South African Chief Justice Sandile Ngcobo plans to step down next month, ending a legal wrangle over the legality of President Jacob Zuma’s offer to extend his tenure.
“On Aug. 15, there will be a new chief justice in South Africa,” Justice Minister Jeff Radebe told reporters today in the capital, Pretoria. Ngcobo decided to step aside to protect the integrity of the justice system, and Zuma has begun the process of appointing a replacement, Radebe said.
Ngcobo was appointed to the Constitutional Court in 1999 after serving for three years on the Supreme Court, and was named chief justice in August 2009, when Pius Langa retired from the post. The Constitution states that judges on the country’s highest court may serve a non-renewable term of 12 years, unless Parliament passes a law to extend their tenure.
Zuma told lawmakers on June 15 that the Judges’ Remuneration and Conditions of Employment Act, adopted 10 years ago, authorized him to enable the chief justice to continue serving beyond the 12-year term and that the law’s constitutionality had never been challenged.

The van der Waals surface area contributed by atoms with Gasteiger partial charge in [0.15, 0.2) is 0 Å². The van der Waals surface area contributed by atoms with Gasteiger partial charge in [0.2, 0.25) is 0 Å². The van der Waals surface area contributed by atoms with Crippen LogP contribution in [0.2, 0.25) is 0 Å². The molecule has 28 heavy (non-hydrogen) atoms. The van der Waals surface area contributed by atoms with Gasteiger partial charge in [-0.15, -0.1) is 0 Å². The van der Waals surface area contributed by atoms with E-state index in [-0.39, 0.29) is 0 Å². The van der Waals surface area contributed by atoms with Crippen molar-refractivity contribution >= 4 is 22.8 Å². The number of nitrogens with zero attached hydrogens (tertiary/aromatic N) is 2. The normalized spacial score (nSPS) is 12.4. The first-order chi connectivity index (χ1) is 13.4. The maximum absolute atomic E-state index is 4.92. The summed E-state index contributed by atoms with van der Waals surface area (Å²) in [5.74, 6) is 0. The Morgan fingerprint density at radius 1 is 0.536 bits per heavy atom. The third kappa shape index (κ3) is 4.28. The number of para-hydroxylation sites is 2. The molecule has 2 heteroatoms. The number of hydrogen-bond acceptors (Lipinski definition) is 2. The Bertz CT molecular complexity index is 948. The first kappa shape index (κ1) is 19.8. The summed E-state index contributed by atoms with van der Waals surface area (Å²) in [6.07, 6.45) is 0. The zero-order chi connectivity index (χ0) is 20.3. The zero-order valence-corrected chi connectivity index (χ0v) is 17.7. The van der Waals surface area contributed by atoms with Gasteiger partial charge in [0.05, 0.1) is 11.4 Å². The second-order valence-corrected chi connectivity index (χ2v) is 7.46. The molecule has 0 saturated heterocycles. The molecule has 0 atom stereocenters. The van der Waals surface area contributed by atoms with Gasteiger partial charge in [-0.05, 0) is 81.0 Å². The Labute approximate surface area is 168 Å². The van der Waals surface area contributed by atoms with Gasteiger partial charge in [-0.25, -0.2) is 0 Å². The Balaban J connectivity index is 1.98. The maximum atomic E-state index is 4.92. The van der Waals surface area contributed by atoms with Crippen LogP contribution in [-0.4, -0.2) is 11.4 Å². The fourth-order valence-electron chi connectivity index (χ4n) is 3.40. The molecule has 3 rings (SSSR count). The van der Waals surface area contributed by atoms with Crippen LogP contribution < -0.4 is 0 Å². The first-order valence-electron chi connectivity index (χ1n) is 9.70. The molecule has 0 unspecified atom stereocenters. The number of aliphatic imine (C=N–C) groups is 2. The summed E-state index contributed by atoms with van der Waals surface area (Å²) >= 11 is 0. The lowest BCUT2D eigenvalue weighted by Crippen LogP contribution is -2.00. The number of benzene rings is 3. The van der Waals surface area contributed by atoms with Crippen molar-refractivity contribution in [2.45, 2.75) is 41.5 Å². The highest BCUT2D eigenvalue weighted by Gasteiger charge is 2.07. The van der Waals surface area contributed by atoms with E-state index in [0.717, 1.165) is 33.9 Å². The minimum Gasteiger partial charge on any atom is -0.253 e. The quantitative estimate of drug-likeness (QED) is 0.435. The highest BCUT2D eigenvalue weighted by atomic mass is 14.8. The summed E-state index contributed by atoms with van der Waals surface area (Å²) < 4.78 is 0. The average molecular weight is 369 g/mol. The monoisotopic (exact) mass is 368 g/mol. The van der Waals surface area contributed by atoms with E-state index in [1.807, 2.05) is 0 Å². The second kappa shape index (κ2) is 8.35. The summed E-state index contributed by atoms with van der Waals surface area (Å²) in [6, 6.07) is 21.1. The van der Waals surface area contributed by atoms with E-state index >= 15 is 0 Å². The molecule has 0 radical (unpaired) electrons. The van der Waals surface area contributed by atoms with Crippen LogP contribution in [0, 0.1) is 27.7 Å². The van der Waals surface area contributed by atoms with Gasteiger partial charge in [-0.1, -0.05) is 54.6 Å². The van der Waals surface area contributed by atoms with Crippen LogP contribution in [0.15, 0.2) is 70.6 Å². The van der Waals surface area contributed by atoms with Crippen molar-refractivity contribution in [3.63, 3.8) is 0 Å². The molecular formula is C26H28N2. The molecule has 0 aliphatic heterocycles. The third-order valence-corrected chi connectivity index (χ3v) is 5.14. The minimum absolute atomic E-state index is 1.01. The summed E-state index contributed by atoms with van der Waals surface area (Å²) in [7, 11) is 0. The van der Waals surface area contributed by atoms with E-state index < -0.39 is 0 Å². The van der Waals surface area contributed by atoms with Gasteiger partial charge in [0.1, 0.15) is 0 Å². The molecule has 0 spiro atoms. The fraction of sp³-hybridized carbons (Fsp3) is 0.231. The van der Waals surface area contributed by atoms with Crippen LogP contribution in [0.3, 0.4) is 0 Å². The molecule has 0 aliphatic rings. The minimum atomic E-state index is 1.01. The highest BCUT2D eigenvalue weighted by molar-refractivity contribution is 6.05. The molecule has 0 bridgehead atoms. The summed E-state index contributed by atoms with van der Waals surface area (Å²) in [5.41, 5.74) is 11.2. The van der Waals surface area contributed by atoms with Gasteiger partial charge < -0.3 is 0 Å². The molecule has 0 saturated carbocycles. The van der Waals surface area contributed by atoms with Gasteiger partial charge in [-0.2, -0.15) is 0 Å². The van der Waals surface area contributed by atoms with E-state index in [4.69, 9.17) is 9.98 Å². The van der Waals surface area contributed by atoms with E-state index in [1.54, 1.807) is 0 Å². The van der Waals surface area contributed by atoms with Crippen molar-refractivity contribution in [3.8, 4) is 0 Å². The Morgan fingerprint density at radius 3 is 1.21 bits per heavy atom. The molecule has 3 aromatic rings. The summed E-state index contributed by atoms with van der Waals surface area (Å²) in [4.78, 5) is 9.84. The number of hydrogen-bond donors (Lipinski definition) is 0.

The Council for the Advancement of the South African Constitution, Freedom Under Law, the Justice Alliance of South Africa and the Centre for Applied Legal Studies petitioned the Constitutional Court to rule on the validity of Zuma’s offer to extend Ngcobo’s tenure. A verdict has yet to be delivered.
‘Detracts From Integrity’
“Justice Ngcobo said he found it undesirable for a chief justice to be a party in litigation involving the question of whether or not he or she should continue to hold office, as this detracts from the integrity of the office,” Radebe said.
The ruling African National Congress agreed last month to proposals made by the opposition Democratic Alliance to pass a law to validate the extension of Ngcobo’s term. While the legislation is now being processed, the parliamentary schedule doesn’t allow it to be adopted before he was due to step down.
“It was intolerable to put the chief justice in this position by extending his term by presidential discretion,” Dene Smuts, a Democratic Alliance lawmaker, said in an e-mailed statement. “I have been prompting action since late last year to ensure the retention of the chief justice. We have lost someone who has the administrative, policy-making and leadership skills we need. This grave loss is made all the worse by the fact that it could have been prevented, had the appropriate action been taken in time.”
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